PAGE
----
Russia filed a request Monday to fly a spy plane carrying advanced digital cameras over the United States. The move presents the United States with a dilemma: How does Washington respond at a time when Moscow and Washington are at odds over Syria and Ukraine and senior U.S. defense officials have identified Russia as the No. 1 existential threat to America?
It would be complicated for the United States to block Russia's request. The Treaty on Open Skies, which was first approved in 1992 and went into effect in 2002, allows signatories to fly unarmed aircraft carrying video and still cameras, infrared scanning devices and certain forms of radar over the territory of other treaty members. Inspections are carried out to make sure the cameras used meet the terms of treaty and are not too powerful.
Navy Capt. Jeff Davis, a Pentagon spokesman, said Monday that the treaty, which was ratified by the Senate, helps prevent any misinterpretation of military action that could lead to armed conflict.
"We have to remember that while we have pretty good intelligence on a lot of the world, a lot of other countries don't necessarily have that great of intelligence on us," Davis said. "So, in the interest of transparency and [avoiding] miscalculation on their part, sometimes it's worthwhile to allow them to have a look at what you're doing or what you're not doing."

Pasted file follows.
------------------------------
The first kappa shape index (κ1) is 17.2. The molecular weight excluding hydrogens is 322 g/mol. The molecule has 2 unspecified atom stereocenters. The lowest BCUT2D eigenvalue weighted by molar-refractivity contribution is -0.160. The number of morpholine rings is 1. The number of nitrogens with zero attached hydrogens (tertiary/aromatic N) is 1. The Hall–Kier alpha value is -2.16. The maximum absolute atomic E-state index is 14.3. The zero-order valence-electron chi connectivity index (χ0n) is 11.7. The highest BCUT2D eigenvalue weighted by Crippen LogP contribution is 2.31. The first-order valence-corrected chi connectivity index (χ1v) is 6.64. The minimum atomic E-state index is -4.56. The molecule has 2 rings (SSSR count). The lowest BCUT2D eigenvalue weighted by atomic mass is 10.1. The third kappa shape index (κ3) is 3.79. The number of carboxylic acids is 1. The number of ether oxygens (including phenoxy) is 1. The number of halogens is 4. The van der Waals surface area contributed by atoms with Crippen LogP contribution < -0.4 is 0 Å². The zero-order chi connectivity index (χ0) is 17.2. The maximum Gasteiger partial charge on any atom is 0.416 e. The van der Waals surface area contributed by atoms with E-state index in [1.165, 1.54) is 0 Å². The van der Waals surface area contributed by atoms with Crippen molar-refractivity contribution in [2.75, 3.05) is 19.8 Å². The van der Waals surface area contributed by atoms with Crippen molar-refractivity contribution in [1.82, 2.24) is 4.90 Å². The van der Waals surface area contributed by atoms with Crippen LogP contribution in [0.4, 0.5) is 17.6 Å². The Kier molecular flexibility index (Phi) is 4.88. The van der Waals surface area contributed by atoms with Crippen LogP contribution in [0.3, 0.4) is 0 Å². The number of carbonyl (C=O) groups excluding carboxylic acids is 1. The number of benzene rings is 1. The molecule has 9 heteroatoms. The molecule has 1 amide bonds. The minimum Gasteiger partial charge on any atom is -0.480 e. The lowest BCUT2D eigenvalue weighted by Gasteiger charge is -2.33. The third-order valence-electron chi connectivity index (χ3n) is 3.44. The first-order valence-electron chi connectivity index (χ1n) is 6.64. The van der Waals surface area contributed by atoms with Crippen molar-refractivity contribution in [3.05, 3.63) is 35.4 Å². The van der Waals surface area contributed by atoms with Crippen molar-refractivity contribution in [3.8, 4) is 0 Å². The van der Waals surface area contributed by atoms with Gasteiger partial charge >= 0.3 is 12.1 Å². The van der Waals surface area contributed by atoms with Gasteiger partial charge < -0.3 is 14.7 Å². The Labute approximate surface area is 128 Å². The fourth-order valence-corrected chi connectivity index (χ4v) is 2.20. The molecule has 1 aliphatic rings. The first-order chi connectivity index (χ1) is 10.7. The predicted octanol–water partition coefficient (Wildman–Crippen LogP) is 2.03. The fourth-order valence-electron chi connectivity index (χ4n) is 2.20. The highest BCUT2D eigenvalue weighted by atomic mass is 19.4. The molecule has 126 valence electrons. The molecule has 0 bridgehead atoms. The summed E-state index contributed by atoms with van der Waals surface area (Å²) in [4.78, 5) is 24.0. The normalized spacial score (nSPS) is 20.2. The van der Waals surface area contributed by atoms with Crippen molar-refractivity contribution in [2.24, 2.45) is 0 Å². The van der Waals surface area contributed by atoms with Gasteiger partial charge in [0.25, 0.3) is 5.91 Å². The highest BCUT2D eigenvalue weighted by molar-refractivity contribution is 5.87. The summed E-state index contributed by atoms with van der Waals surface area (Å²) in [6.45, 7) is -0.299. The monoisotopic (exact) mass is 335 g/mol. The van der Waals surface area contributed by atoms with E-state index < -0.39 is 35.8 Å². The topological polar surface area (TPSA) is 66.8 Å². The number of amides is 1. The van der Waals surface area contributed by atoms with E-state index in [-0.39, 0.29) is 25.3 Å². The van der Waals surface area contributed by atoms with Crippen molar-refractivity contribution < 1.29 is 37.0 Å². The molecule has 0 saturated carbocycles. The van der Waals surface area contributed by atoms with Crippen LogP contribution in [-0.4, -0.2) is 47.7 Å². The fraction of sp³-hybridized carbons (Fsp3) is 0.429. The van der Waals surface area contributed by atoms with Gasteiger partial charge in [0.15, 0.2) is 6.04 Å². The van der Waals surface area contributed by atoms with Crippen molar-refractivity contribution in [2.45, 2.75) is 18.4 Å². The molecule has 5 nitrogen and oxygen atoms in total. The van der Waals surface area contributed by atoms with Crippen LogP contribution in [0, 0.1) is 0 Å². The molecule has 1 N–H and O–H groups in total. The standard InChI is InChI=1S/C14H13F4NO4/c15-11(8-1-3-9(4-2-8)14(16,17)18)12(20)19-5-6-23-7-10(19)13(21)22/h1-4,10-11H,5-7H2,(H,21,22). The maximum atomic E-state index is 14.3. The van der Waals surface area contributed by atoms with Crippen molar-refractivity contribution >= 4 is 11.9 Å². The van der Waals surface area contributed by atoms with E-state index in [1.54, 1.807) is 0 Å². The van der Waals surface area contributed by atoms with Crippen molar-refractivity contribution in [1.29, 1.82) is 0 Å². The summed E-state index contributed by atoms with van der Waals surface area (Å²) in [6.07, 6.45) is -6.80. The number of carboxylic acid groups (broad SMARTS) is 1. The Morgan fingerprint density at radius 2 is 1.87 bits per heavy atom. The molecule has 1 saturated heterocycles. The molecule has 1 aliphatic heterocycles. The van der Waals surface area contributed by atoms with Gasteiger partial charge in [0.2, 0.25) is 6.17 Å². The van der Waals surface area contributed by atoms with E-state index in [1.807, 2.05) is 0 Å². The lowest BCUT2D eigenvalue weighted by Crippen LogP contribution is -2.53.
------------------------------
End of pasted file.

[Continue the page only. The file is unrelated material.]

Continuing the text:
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Davis said the United States carries out Open Skies flights regularly, and Russia "has done it many times before," as well. In 2014, for example, U.S. pilots described flying Open Skies missions over Russia from Yokota Air Base in Japan.
But concerns have been raised about allowing Russia to carry out more Open Skies flights. In a letter from Adm. Cecil Haney to Rep. Mike Rogers, R.-Alabama, obtained by the Associated Press, the admiral said the treaty has become a critical component of Russia's collection of intelligence against the United States.
"In addition to overflying military installations, Russian Open Skies flights can overfly and collect on Department of Defense and national security or national critical infrastructure," wrote Haney, chief of the U.S. Strategic Command. "The vulnerability exposed by exploitation of this data and costs of mitigation are increasingly difficult to characterize."
Marine Lt. Gen. Vincent Stewart, the military's top intelligence officer, said during a House Armed Services Committee hearing last year that he was "very concerned" about how Russia was using the Open Skies treaty to observe the United States, but declined to elaborate in an open, unclassified hearing.